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Discriminating Chiral Supramolecular Motions by Circularly Polarized Luminescence

Von Wiley-VCH zur Verfügung gestellt

Molecular motions from the molecular level to the macroscopic scale were discriminated by circularly polarized luminescence, which was associated with the stage of assembly and the geometry of the hierarchically organized particles.


Abstract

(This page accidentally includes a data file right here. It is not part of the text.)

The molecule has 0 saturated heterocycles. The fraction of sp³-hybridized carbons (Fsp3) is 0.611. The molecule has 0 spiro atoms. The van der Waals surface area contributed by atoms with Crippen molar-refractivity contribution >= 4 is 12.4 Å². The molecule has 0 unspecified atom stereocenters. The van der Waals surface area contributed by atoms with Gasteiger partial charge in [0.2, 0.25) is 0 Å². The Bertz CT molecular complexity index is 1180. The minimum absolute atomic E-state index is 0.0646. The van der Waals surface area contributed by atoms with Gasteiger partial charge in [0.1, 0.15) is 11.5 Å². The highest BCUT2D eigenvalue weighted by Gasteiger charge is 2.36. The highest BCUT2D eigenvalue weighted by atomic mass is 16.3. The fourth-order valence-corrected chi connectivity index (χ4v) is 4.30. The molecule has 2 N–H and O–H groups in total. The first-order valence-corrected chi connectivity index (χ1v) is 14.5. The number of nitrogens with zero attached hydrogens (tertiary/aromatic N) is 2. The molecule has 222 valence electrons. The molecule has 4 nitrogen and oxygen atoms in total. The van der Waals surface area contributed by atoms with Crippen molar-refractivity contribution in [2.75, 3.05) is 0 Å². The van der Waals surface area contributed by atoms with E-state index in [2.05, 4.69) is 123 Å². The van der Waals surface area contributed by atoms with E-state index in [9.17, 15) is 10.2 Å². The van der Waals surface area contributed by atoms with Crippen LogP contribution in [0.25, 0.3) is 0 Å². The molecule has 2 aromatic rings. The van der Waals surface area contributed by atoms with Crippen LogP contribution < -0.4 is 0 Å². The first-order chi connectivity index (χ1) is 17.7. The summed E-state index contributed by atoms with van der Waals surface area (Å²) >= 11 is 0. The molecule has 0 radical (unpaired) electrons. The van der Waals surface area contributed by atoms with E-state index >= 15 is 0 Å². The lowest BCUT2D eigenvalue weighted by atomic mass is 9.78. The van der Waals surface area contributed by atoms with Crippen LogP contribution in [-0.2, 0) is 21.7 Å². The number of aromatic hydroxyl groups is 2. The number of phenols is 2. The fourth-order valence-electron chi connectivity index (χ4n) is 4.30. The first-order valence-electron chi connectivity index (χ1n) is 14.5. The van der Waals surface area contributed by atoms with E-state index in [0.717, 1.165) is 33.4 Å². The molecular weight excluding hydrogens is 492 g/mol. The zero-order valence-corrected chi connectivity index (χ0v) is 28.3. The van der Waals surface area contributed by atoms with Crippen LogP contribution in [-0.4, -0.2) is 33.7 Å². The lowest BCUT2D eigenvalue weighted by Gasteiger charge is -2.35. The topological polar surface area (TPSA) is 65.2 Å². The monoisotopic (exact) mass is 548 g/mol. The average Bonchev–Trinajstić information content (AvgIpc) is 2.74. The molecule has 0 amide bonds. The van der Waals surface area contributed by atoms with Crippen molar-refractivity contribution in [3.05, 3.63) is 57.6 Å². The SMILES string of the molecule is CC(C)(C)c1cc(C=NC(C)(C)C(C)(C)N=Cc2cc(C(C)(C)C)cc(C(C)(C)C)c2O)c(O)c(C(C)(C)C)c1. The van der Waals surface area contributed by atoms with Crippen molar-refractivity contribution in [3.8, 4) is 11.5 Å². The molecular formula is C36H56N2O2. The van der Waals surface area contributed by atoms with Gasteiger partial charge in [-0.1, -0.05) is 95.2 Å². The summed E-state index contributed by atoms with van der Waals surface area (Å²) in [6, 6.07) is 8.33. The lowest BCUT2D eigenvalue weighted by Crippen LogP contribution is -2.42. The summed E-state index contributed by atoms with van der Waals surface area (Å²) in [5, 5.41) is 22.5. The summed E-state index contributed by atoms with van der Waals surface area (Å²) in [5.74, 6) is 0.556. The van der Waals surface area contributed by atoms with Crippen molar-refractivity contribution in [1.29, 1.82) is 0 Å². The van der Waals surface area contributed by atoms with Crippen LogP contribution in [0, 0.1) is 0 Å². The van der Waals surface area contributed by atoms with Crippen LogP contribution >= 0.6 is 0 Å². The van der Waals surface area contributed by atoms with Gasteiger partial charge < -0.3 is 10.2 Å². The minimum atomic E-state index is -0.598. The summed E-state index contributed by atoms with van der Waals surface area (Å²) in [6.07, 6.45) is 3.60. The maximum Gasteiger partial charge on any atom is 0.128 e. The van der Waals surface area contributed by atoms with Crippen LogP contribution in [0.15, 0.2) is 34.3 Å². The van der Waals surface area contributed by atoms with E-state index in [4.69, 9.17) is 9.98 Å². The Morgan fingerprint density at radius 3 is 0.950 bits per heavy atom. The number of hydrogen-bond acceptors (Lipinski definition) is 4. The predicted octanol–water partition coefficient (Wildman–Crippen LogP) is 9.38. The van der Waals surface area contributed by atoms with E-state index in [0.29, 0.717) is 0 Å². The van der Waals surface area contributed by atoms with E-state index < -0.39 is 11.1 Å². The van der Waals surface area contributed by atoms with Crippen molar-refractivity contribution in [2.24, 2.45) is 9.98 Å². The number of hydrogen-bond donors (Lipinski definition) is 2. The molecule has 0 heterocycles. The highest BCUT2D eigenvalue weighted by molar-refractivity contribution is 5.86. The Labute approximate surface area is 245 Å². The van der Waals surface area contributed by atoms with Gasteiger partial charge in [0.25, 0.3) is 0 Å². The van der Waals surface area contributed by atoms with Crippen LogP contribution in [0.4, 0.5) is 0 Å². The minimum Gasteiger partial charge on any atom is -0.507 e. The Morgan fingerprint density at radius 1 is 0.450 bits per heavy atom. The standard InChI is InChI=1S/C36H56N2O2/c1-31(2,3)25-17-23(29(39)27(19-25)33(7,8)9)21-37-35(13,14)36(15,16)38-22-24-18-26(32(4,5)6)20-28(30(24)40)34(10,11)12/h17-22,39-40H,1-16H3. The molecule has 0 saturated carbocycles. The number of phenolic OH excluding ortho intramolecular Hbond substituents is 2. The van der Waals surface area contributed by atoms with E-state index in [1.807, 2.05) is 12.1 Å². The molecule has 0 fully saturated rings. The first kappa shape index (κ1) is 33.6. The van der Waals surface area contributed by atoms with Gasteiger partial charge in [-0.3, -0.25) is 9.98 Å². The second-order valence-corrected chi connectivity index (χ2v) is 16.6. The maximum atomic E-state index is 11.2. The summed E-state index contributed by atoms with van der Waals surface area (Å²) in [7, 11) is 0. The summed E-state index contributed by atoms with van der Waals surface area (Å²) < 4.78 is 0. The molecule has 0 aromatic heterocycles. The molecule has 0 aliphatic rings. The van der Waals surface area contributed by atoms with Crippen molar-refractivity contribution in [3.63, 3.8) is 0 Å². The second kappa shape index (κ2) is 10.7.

Molecular motions are closely associated with the behaviors and properties of organic materials. However, monitoring molecular motions is challenging. Herein, a chiral supramolecular system consisting of L-/D-phenylalanine (LPF/DPF) as a chiral inducer and an achiral tetraphenylethene derivative (TPEF) as a molecular rotor has been proposed and explored for real-time discriminating the supramolecular motions by the visualization of circularly polarized luminescence (CPL) signal variations. Derived from the ordered molecular motions of TPEF induced by LPF/DPF, highly organized aggregates have been progressively assembled in a controlled manner with differentiated morphologies, including spherical particles, one-dimensional fibers, and floor-shaped supercrystals. Notably, increasing level of ordered aggregates, in turn, led to quenching emissions, while the CPL signals have been dramatically amplified accompanying by a sharp enhancement of luminescence dissymmetry factors (g lum) from nearly 0 to −0.1. The significant amplification of CPL is attributed to the ordered aggregates of supramolecules, leading to the decrease of electric transition dipole moments in supramolecular system. As a result of the chiral supramolecular motions powered by supramolecular crystallization, the supramolecular motions are conveniently discriminated by visual CPL signal variation with an enhancement of g lum value from 0 to −0.1 in real time.

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